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Made in ca
Sybarite Swinging an Agonizer



Ottawa

Strange question, I know...

When a planet is threatened by Chaos, 40k lore usually focuses on cases where the Imperium either pushes back the enemy or destroys the planet via exterminatus. I've never seen a description of what actually happens, in the long run, on a planet that has fallen to Chaos (be it through invasion or revolution). Do people continue to till the earth? Do they still go to work in manufactorums? Do they pay taxes to their new overlords, and supply goods and manpower for Abbadon's war effort? Are there new generations of humans born and raised under the rule of Chaos?

And if the mere notion of governing is antithetical to Chaos, then what happens on those planets, exactly?

.

Cadians, Sisters of Battle (Valorous Heart), Drukhari (Obsidian Rose)

Read my Drukhari short stories: Chronicles of Commorragh 
   
Made in gb
Arch Magos w/ 4 Meg of RAM




United Kingdom

It depends on how it falls. There're several novels where the general population has no idea the Governor or ruling elite has been corrupted and are carrying on as normal until the Imperium invades (because they've stopped paying their tithe or an Inquisitor has noticed something).

Aren't some of the Gaunt's Ghosts set on Chaos held worlds?
   
Made in gb
Wise Ethereal with Bodyguard







Yes, some of the Ghost novels show chaos held worlds, or at least areas of imperial worlds held for a significant time with civilians ruled by chaos administrations. To be honest they are probably not substantially different to the bottom end of Imperial rule. Arbitrary capital punishment and grinding work schedules. Chaos worlds just have a different god, and a higher tolerance for mutations.

Please excuse any spelling errors. I use a tablet frequently and software keyboards are a pain!

Terranwing - w3;d1;l1
51st Dunedinw2;d0;l0
Cadre Coronal Afterglow w1;d0;l0 
   
Made in gb
Member of a Lodge? I Can't Say





Chaos worlds do have governments and the irony is they aren't overly different from Imperial systems. A focus on the ruling class, the workers crushed beneath overseers' boots, mandatory conscription, reliance on enforcers to keep order, and a huge emphasis placed on religious worship.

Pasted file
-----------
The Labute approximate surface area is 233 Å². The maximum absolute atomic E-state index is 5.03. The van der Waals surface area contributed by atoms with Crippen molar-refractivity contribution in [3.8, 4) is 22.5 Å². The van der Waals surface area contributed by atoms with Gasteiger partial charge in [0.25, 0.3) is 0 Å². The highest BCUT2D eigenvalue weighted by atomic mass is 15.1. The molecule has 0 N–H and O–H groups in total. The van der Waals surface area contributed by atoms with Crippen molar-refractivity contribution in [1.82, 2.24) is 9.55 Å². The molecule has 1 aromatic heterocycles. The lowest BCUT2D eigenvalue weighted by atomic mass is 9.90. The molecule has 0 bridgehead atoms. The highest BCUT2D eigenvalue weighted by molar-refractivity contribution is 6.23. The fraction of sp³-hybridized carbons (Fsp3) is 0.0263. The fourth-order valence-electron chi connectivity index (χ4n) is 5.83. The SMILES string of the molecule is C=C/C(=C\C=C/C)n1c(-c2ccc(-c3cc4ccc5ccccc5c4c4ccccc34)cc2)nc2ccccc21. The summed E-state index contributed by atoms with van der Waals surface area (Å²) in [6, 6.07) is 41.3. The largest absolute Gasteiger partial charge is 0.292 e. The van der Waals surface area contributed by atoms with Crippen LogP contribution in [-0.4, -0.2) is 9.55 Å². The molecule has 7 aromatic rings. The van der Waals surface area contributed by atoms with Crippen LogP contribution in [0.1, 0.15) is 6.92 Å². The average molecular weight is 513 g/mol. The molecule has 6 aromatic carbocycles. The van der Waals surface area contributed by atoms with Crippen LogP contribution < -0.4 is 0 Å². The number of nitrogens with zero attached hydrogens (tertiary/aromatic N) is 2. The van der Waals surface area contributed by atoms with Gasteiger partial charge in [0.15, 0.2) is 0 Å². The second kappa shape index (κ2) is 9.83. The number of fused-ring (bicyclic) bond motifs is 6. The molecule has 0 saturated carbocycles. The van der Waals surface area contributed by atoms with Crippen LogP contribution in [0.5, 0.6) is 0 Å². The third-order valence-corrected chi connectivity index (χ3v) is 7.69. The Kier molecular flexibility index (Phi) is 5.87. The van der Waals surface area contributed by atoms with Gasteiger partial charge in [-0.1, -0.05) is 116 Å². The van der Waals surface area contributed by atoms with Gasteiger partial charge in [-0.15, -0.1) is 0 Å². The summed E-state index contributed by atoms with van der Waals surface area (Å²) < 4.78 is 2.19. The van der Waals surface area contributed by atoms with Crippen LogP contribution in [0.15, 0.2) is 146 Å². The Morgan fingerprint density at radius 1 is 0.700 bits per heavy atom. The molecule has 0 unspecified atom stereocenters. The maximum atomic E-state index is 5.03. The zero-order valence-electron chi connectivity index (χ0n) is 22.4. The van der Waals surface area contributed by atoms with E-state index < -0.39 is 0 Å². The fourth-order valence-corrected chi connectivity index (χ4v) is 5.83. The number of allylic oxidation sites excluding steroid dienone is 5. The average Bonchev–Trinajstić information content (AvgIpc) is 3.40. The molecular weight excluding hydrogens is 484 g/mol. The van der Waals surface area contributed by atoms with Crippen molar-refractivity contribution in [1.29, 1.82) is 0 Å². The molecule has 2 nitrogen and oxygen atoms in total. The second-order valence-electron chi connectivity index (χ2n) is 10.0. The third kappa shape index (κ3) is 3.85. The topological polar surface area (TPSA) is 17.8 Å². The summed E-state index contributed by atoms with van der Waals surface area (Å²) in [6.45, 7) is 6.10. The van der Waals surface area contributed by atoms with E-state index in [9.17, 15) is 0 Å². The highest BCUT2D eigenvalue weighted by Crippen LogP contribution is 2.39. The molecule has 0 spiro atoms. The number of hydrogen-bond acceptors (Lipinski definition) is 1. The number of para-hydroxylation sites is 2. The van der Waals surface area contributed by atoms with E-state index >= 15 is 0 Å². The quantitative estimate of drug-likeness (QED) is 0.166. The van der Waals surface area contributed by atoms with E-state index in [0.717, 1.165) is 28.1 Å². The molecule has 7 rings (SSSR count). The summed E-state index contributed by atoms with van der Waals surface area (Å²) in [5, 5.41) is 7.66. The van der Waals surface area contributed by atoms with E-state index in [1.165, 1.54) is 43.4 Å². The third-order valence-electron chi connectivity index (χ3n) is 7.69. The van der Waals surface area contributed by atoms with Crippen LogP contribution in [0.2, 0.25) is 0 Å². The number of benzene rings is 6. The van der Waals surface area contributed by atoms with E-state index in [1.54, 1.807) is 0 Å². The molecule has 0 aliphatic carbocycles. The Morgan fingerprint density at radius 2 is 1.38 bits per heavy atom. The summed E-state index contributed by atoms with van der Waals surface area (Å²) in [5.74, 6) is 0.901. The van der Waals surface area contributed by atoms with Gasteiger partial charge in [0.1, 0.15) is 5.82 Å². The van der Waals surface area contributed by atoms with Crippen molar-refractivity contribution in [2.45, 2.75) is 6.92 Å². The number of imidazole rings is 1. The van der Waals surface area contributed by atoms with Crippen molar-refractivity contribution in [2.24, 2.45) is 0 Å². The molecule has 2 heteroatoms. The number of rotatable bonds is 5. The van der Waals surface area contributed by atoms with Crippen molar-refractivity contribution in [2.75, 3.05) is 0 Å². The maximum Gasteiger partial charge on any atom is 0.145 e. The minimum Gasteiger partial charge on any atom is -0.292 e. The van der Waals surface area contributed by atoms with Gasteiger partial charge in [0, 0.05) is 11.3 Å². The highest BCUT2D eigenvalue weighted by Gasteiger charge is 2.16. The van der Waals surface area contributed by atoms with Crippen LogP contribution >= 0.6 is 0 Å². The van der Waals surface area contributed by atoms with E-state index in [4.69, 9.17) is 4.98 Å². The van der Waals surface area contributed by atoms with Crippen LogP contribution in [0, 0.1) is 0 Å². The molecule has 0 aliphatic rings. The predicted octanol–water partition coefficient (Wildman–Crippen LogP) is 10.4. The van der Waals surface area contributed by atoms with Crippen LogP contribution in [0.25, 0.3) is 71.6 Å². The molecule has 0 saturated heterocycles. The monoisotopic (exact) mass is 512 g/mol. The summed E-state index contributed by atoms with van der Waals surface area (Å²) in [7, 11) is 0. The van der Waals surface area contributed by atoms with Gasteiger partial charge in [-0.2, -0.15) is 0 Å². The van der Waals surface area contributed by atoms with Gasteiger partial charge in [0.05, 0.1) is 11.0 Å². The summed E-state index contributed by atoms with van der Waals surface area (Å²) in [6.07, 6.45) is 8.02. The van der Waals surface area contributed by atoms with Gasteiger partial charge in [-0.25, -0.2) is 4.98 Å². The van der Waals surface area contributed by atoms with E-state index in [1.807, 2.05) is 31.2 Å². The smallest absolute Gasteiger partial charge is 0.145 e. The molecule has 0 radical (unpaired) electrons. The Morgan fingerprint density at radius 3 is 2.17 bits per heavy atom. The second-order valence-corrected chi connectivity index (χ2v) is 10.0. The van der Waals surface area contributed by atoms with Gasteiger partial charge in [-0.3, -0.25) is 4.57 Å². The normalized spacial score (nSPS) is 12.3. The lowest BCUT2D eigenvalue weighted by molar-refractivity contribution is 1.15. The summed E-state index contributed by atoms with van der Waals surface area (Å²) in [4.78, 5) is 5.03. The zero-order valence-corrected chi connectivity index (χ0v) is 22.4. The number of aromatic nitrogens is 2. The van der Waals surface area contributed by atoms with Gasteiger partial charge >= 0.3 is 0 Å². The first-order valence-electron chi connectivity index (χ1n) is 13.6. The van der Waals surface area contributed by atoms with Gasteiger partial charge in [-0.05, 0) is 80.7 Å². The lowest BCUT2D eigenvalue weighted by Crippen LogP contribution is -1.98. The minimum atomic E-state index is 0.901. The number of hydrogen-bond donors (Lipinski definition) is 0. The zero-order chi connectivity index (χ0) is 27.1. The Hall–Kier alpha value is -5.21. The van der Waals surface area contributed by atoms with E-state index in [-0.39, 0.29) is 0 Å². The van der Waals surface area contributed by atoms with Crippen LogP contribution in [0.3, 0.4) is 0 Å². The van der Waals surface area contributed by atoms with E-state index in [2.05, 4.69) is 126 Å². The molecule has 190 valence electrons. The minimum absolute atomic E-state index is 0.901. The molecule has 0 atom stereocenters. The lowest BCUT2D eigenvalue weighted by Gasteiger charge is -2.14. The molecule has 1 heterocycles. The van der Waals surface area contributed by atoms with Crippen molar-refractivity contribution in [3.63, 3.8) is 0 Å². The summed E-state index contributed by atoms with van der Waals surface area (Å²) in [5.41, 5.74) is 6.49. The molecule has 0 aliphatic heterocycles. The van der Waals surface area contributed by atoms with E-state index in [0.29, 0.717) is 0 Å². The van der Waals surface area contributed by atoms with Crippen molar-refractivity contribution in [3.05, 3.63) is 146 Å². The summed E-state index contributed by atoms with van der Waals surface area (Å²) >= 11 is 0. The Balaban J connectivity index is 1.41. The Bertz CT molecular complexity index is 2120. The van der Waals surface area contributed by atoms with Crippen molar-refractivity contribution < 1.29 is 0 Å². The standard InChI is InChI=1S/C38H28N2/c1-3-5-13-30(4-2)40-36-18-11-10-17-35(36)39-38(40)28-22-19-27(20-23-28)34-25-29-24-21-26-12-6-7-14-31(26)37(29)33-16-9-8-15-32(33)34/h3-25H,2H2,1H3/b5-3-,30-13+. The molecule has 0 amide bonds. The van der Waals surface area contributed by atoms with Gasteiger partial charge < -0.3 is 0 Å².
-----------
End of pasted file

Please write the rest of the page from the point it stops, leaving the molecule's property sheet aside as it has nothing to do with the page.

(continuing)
Chaos Astartes don't particularly give a rats about mortals and wouldn't really get involved in the day-to-day runnings of their holdings.

This message was edited 1 time. Last update was at 2021/06/16 19:48:59


 
   
Made in fr
Mighty Chosen Warrior of Chaos





Watch Fortress Excalibris

In the Imperium, man exploits man. Under Chaos, it is exactly the opposite...

Seriously, though, Chaos tends towards a sort of violently meritocratic despotism. Those with the will and capability to rise to the top do so, and rule over everyone else by whatever methods they can make work in a society with little in the way of collective spirit. Generally, that means rule by terror, crushing anyone who might challenge you until a bigger fish comes along and supplants you.

What stability there is depends on the strength and charisma of the singular ruler, not on laws or tradition or bureaucracy. That's where it differs from the Imperium, which has operated for ten millennia with the guy who is nominally in charge stuck in a chair unable to meaningfully communicate with anyone. That could never happen under a Chaotic regime. Any Chaos ruler who couldn't get down from his throne and dispatch his enemies with his own axe would be swiftly toppled.